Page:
Each year I return to my hometown around the time that the sakura Japanese Cherry Blossom trees bloom around the Potomac River Tidal Basin within West Potomac Park in the nation’s capital, Washington D.C. It’s a gigantic tourist draw: folks from all over come to revel in the changing of the seasons. The past few years have also seen what I can only describe as an exponential increase in photographers as well, which I’ll add, is not a bad thing by any means (except perhaps for the joggers who seem to think that running along the basin despite the throngs of tourists and tripods is still a wise decision–I guess it’s just a stubborn stand of principal or something). One of the more amusing behaviors that I’ve taken note of over the past few years goes something like this…setup tripod, frame shot, watch a handful of phone, IPhone, and tripod photographers move over your shoulder to see what you’re looking at. I get a kick out of it. Sometimes, if I’m being honest, I just screw around with the whole thing, setting up and aiming my camera at the oddest things–like a light post–to see if anyone will rush over to shoot this amazing find that I apparently found amidst the feeding frenzy of activity!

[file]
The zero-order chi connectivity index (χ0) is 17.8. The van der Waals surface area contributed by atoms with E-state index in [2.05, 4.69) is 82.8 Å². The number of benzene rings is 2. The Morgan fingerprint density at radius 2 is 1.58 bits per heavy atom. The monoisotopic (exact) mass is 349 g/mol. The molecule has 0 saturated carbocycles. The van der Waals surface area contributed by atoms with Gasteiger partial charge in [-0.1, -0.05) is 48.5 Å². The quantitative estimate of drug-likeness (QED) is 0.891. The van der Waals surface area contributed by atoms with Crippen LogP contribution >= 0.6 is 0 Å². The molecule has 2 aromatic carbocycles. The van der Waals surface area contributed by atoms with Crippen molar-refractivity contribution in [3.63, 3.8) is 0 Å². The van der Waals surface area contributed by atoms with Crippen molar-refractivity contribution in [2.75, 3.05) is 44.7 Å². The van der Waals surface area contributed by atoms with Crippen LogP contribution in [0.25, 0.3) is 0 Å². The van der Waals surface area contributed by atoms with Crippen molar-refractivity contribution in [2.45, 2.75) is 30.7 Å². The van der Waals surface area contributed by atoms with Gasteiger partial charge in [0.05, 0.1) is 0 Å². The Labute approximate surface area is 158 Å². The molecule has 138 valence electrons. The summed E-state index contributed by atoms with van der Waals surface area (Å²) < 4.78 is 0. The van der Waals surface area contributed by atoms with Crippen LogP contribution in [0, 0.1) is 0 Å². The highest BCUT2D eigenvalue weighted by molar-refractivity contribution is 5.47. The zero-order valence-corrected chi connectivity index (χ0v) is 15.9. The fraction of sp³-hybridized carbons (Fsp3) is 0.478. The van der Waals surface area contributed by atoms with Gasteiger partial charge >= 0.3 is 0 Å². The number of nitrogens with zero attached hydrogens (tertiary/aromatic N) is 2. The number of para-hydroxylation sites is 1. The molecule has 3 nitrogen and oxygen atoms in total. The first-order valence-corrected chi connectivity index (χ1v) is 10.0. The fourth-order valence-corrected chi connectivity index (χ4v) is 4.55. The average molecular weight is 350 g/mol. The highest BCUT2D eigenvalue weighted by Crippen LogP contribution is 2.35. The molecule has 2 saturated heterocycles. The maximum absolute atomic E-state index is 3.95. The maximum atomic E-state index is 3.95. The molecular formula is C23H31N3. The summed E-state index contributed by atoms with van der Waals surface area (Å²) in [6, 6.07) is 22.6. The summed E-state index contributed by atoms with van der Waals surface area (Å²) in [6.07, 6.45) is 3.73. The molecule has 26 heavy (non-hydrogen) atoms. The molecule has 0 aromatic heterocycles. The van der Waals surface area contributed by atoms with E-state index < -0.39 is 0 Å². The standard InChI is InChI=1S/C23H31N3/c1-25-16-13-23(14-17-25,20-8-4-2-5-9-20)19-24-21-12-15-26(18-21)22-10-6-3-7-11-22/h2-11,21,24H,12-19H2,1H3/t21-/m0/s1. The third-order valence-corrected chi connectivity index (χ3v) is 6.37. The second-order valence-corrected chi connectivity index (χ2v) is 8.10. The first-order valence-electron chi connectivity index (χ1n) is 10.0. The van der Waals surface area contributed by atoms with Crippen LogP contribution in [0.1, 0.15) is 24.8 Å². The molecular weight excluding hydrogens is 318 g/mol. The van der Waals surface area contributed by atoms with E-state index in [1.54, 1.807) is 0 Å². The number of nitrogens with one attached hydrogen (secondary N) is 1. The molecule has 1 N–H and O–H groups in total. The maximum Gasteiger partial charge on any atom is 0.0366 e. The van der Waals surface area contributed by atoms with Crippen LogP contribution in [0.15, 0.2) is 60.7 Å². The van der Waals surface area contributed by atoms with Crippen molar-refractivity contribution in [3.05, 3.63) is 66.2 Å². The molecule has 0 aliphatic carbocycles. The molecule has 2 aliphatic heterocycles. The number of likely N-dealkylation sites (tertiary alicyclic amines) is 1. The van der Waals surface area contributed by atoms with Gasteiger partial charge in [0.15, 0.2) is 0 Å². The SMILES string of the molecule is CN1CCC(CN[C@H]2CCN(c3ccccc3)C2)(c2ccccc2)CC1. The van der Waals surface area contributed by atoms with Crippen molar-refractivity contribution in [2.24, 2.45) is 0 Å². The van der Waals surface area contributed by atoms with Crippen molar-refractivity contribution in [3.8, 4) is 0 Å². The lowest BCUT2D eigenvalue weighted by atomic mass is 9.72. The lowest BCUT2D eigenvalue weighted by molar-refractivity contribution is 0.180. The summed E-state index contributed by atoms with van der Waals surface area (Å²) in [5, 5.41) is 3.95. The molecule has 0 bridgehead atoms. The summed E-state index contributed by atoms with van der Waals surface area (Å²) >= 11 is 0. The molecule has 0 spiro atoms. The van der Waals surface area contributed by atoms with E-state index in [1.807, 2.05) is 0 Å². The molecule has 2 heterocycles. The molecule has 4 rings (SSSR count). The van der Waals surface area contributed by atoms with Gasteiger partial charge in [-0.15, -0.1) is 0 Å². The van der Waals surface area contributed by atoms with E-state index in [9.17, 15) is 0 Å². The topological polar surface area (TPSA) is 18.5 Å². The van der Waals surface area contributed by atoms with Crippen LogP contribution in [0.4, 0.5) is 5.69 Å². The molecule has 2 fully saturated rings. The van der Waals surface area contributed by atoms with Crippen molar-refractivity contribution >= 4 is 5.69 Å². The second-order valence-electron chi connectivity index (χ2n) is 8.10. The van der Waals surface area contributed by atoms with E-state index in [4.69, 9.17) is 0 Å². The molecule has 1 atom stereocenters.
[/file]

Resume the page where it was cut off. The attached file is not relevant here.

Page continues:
As fun as it can be at times though, from a creative standpoint the Cherry Blossom Festival is always more of a disappointment than a fulfilling exercise for me. Its not that the scene is unattractive–the trees and the monuments make for really beautiful scenics; it’s the atmosphere that is not good for me personally. There’s no adventure; no work; the process is one giant shortcut with the main attraction severely overcrowded. In a strange way, it brought to memory my experiences at Cades Cove in the Great Smoky Mountains where lines of cars would crowd together and inch along a perimeter road in search of bears–just odd and unnatural feeling at its core. I would much rather walk the Potomac River Tidal Basin unencumbered than to drag my gear around and seemingly be in everyone’s way simultaneously as I block sidewalks or picnics or jogging parties with my splayed tripod legs and back breaking pack. Real estate can be precious down there when the trees are flowering and the busses are unloading the masses one after the other. You see, for me photography is about feeling, both conveying it to a viewer, but also, and more importantly–perhaps prerequisite–feeling something myself before I ever engage the camera. Other photographers have described the feeling as “magic” and I think that sums it up about as well as any descriptor. Something in the landscape–whether it be a waterfall, river, vista, pattern or even the atmospheric conditions themselves–has to impart a feeling onto me as a photographer first and foremost. A confirmation that I’ve found something special, something unique, something worth communicating through a photograph, something magic. And that’s where the Cherry Blossoms typically fall apart for me. The drive into the city is hectic; the parking a mess; the amount of people impossible to work around without being in someone’s way or vice versa and so on. It’s just too much for me to find my creative pocket. For the most part, I’m happy just seeing it as a tourist and viewing other photographers’ work.